Netherlands welcomed the dedication and commitment of Myanmar to ensure political and economic reform, democratization, national peace and reconciliation, good governance and the rule of law.  It called for an independent, transparent and credible investigation into human rights violations.  Democratic People’s Republic of Korea noted that country-specific procedures, including the one on Myanmar, often produced biased and non-factual reports, neglecting the reality on the ground.  It should be well noted that Myanmar was striving to achieve national reconciliation and to ensure citizens’ human rights.  Turkey said that the Union Accord of May 2017 was a positive step towards lasting peace and national reconciliation in Myanmar.  Nonetheless, challenges still remained, such as the increase in conflicts in Kachin and northern Shan States, which had exacerbated the humanitarian situation on the ground. 

Iraq maintained that the situation of the Rohingya minority in Myanmar amounted to genocide.  Thousands of them lived in camps and were denied access to basic services.  The world had a responsibility to act swiftly to help the Rohingya.  Republic of Korea noted Myanmar’s continued engagement with the Special Rapporteur and its full accord with the interim report of the Advisory Commission on Rakhine State.  A safe environment for human rights defenders was vital in promoting and protecting human rights.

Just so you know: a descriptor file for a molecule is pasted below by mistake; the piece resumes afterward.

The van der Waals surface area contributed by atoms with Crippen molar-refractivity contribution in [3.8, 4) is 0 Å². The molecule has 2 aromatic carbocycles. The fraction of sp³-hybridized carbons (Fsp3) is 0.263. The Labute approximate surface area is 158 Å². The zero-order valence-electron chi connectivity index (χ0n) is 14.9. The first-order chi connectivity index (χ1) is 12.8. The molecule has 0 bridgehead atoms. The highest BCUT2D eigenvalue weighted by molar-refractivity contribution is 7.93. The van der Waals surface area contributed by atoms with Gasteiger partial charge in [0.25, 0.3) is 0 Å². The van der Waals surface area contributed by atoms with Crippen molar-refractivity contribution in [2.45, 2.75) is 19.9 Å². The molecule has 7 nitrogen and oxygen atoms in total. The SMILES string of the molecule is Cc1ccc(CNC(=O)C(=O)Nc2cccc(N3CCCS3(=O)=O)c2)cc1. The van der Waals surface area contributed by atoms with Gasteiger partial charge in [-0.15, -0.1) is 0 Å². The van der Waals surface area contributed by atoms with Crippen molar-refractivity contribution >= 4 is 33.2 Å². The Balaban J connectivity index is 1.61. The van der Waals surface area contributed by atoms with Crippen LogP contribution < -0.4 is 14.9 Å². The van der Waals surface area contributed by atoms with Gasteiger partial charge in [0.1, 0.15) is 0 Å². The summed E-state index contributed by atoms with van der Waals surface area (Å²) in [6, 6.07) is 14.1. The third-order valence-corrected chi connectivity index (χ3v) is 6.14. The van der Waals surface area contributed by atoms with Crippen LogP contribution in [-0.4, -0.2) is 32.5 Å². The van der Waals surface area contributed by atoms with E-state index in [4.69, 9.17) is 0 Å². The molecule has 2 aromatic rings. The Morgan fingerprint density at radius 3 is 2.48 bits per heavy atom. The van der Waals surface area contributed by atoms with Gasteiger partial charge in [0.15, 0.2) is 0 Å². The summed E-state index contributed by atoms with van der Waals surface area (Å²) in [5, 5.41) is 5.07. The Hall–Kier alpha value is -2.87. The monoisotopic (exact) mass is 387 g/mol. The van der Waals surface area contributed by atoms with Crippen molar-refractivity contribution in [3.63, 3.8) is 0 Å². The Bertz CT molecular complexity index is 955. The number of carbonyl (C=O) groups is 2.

Ireland welcomed the progress made in Myanmar’s democratic transition in the face of a wide range of complex challenges, and urged full access for humanitarian aid, as well as for independent observers.     

United Kingdom expressed serious concern about the ongoing violations of human rights in Myanmar, and about the rise of hate speech.  It called on the Government and the military in Myanmar to cooperate fully with the Fact-Finding Mission.   Maldives was deeply concerned about the ongoing grave human rights violations against the Muslim Rohingya population, mostly children and women.  Rape, forced marriage and forced labour were everyday occurrences in the region.  India said that as a neighbour of Myanmar with whom it shared historical ties, it had consistently encouraged Myanmar to expedite political reforms and establish democratic institutions.  India said that the Council should encourage Myanmar to further develop its capacities to address human rights.  

Lao People’s Democratic Republic stressed that the Universal Periodic Review mechanism was the most dependable process where human rights could be addressed in objectivity and respect for sovereign States.  Lao People’s Democratic Republic called on the international community to continue its engagement with Myanmar to help realize its international obligations.  Cuba stated that improvements in the field of human rights could only be achieved through an approach of cooperation and with the support of international mechanisms such as the Universal Periodic Review.  New Zealand said that reaching a lasting peace in Myanmar was an essential piece of its transition to democracy.  New Zealand called on the Government of Myanmar to take steps to put an end to violence and investigate human rights abuses.